A New Year’s review

by Dr. Ellen Cullman, FLT Columnist

Instead of making a New Year’s resolution, I like to review the past year and take stock of what I’ve learned and want to keep. In rereading my 2015 columns, I noticed three mindful eating principles interlaced among the 12 columns.
Mindful eating’s intuitive nature: Most of my clients have diet-mind when I first see them. Diet-mind is all the knowledge you have in your head about food whether or not it is true. It produces all the “good” and “bad” thoughts you have about anything you consume. When you come to see me, you don’t have to give up your diet-mind language, but you do need to learn a new language. It is a language that is taught to you by listening intuitively to your body. As you learn your body’s intuitive language, you realize that mindful eating is about a lot more than eating healthy or eating slowly. It is everything about taking care of you by building a special relationship between you and your body.
Mindfulness meditation: How would you describe your meals? I don’t mean what you eat but how you eat. Do you eat when you are hungry? Do you take time to eat, even if it is a small amount of time? Do you eat lunch at work or grab something quick from the snack room to appease your unruly stomach? Do you notice the taste of the food you eat and whether you like it or not? Does your body like how you are taking care of it? Learning to pause, slow down a bit and even engage in simple mindfulness practices will help you learn to take care of your personal and physical needs as you also meet life’s demands.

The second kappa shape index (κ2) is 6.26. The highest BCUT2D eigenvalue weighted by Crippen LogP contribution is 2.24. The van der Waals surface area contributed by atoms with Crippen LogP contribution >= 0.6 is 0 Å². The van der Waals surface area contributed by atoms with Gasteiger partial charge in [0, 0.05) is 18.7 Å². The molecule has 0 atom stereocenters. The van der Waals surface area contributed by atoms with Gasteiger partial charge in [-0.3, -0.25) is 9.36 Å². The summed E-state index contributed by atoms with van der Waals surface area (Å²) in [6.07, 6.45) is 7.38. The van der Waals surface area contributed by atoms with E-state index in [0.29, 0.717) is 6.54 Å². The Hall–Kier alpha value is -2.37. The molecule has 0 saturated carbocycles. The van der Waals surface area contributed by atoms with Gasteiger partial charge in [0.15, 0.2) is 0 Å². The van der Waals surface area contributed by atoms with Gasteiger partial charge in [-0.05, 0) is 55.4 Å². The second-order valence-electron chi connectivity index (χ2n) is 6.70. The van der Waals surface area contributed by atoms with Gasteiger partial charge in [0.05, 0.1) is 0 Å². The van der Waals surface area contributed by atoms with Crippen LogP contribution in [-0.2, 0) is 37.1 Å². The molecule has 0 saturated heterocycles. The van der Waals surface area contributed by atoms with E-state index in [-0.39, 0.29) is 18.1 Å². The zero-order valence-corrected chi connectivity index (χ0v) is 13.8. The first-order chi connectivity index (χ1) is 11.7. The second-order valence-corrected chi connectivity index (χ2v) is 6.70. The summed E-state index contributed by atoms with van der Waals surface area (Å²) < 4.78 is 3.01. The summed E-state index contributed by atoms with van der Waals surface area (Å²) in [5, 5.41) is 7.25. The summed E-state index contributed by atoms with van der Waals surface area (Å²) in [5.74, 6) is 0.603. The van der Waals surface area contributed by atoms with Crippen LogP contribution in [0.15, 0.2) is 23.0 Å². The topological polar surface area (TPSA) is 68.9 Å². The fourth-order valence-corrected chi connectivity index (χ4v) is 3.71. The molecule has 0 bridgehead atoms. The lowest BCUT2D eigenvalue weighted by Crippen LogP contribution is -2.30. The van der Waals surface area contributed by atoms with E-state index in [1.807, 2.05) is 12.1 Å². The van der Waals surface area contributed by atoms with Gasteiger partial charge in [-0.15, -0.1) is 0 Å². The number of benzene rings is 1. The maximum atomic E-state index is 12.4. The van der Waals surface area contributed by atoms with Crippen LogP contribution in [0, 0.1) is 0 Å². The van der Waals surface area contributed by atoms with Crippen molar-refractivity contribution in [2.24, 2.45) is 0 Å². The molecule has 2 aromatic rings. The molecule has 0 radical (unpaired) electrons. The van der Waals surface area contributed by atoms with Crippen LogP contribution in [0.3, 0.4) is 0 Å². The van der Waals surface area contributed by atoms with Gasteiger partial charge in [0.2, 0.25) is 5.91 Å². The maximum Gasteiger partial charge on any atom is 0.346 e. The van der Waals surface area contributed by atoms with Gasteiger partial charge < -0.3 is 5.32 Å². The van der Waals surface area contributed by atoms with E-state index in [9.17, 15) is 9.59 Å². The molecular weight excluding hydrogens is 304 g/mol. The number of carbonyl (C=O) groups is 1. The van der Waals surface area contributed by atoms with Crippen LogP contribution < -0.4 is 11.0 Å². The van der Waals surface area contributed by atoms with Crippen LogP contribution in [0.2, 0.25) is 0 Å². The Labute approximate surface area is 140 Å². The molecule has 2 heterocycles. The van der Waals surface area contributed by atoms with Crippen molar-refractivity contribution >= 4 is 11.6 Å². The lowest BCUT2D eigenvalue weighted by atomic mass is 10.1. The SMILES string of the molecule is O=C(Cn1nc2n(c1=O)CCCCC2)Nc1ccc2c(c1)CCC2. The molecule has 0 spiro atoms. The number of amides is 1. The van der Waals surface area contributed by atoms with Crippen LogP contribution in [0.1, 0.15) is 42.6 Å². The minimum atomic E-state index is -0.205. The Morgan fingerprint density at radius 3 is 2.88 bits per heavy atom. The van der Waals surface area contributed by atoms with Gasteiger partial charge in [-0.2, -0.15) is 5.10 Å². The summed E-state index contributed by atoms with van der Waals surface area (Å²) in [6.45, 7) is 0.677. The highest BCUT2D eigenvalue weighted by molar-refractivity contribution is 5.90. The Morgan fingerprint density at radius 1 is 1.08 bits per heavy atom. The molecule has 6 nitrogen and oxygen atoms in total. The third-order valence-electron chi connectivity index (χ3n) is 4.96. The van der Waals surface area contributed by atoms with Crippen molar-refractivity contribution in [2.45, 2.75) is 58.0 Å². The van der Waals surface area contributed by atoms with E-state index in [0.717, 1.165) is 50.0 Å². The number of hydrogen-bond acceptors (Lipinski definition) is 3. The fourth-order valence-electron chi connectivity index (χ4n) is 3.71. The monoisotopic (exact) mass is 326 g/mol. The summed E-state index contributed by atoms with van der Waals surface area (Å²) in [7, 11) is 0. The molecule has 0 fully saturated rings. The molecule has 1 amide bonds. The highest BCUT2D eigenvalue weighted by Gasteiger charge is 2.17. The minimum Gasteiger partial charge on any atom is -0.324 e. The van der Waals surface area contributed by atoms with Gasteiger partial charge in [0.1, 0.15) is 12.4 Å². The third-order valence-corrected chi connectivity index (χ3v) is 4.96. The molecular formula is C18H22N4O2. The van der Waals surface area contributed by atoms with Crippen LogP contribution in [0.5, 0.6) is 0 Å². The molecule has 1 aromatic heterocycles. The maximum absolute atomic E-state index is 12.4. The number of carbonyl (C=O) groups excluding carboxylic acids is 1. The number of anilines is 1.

True persistence: Diets are easy in that they come in neat little packages. When you read them they intellectually make sense, especially if you are vulnerable with needing to lose weight quickly. Many diets have very good food, but the longer you adhere to them, the food they offer you do not want. True persistence is not about eating the same food over and over. It is about learning to drop “perfect eating” and self-judgments. It is about finding your calmness muscle when you need it and using it. It is about developing a plan when you know you will be challenged to eat yet genuinely do not want to — and then working your plan. True persistence is inside of you. Try working your plan and find out!
You will see these principles again in my columns. Keep them in mind as you practice mindful eating and thereby interlace them into your new wholesome pattern of caring for yourself.
See all of Dr. Cullman’s columns at http://www.firstlocaltoledo.com/columnists/dr-ellen-cullman. Call 419-494-7699 or email mindfuleatingcoach@gmail.com for information about coaching sessions, speaking engagements and education workshops.